Beef producers continue to benefit from strong demand, but growing supplies of pork and poultry will provide strong competition in the meat case during the next year. That growth, however, will be modest compared with some previous years.

Poultry production continued to grow in 2000, according to the Livestock Marketing Information Center, but the increase in U.S. production was just 2 percent, compared with an average annual increase of nearly 5 percent throughout the 1990s.

LMIC predicts that broiler production will continue to post modest increases through much of 2001. Industry forecasts for 2001 put broiler production 2 percent above 2000.

On the pork side, LMIC reports that sow slaughter in 2000 will be well below 1999's.

Through the last week in November, no week in 2000 posted a larger sow slaughter number than the corresponding week in 1999. Smaller slaughter numbers, however, do not necessarily mean that hog producers are engaged in rapid expansion. Breeding herds started the year at historically low numbers, and sow slaughter as a percentage of the breeding herd has remained within the normal range.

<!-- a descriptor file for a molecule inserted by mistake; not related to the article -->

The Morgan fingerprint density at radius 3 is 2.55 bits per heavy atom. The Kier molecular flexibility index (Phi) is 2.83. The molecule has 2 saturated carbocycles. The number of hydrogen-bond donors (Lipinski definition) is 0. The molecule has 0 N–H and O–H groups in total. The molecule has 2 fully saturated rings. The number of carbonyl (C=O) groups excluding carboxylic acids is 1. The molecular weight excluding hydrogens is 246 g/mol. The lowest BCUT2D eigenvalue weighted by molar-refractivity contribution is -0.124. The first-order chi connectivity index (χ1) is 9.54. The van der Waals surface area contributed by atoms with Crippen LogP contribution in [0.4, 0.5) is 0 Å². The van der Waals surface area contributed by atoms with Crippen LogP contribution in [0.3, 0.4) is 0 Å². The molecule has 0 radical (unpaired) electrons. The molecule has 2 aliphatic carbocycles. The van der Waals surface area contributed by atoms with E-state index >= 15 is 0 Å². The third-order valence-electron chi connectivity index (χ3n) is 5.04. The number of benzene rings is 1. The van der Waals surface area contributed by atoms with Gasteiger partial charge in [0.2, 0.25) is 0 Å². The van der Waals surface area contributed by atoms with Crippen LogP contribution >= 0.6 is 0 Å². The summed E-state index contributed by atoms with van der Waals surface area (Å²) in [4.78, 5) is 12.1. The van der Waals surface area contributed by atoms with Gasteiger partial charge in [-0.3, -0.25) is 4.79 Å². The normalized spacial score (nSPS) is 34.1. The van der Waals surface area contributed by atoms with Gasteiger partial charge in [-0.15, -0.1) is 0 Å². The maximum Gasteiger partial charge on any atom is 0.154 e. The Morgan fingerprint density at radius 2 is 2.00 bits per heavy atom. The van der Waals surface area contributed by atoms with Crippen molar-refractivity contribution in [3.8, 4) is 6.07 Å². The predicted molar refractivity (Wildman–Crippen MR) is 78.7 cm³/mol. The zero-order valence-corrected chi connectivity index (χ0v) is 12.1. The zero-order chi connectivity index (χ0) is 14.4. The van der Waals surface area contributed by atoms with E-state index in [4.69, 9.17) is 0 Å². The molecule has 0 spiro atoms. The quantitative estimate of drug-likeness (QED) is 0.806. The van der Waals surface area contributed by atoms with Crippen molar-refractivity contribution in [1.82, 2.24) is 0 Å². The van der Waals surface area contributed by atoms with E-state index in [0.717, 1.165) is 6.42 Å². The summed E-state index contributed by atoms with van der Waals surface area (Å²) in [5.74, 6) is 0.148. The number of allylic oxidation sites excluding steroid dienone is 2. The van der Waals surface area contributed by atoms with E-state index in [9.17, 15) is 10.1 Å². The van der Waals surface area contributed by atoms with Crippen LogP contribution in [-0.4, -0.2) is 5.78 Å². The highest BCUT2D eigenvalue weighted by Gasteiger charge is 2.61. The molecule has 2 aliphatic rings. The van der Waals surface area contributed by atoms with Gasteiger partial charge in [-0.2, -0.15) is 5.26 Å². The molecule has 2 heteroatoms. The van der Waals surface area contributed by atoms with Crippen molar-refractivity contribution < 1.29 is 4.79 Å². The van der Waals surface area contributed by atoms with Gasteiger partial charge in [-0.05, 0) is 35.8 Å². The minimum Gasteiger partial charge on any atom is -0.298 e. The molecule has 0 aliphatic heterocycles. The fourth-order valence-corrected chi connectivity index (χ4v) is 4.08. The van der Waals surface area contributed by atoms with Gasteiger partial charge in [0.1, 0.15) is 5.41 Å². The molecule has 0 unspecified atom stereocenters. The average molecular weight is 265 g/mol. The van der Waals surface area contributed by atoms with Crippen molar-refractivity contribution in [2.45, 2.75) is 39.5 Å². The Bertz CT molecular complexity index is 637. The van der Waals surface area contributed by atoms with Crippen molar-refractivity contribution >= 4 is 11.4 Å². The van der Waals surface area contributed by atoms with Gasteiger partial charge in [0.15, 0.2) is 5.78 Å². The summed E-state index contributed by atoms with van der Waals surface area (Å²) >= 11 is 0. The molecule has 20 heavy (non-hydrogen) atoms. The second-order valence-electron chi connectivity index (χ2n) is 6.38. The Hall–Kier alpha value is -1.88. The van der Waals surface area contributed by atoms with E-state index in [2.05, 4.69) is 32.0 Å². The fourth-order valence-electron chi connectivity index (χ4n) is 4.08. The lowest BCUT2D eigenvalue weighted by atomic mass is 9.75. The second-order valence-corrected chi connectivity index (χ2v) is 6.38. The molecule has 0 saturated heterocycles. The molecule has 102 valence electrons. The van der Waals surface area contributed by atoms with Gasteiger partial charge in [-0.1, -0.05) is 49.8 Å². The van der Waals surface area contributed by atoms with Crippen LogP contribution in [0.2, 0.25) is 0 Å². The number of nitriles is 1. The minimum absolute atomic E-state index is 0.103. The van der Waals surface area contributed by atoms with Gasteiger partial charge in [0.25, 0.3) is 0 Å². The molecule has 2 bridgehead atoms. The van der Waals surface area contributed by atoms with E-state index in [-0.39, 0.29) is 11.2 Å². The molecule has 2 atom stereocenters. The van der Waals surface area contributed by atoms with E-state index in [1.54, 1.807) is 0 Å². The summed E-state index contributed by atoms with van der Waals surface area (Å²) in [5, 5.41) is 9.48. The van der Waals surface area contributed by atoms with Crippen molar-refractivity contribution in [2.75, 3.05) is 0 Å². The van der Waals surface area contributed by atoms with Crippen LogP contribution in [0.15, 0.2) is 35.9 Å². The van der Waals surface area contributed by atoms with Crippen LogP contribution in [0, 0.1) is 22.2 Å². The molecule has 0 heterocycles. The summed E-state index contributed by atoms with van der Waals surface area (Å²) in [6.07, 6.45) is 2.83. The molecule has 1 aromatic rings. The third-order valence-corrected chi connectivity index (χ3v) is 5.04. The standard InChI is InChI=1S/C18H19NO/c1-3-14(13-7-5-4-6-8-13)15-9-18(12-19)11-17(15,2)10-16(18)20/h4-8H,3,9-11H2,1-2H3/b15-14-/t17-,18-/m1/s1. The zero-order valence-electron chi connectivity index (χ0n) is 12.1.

LMIC analysts expect the breeding hog population estimate for Dec. 1, 2000, to be released by the U.S. Department of Agriculture on December 28, to be above year ago levels. The breeding hog population, however, will remain at least 8 percent below the high levels posted in 1997.

Hog slaughter during 2001 will increase over 2000 levels, driving pork prices somewhat lower as beef production begins to decline.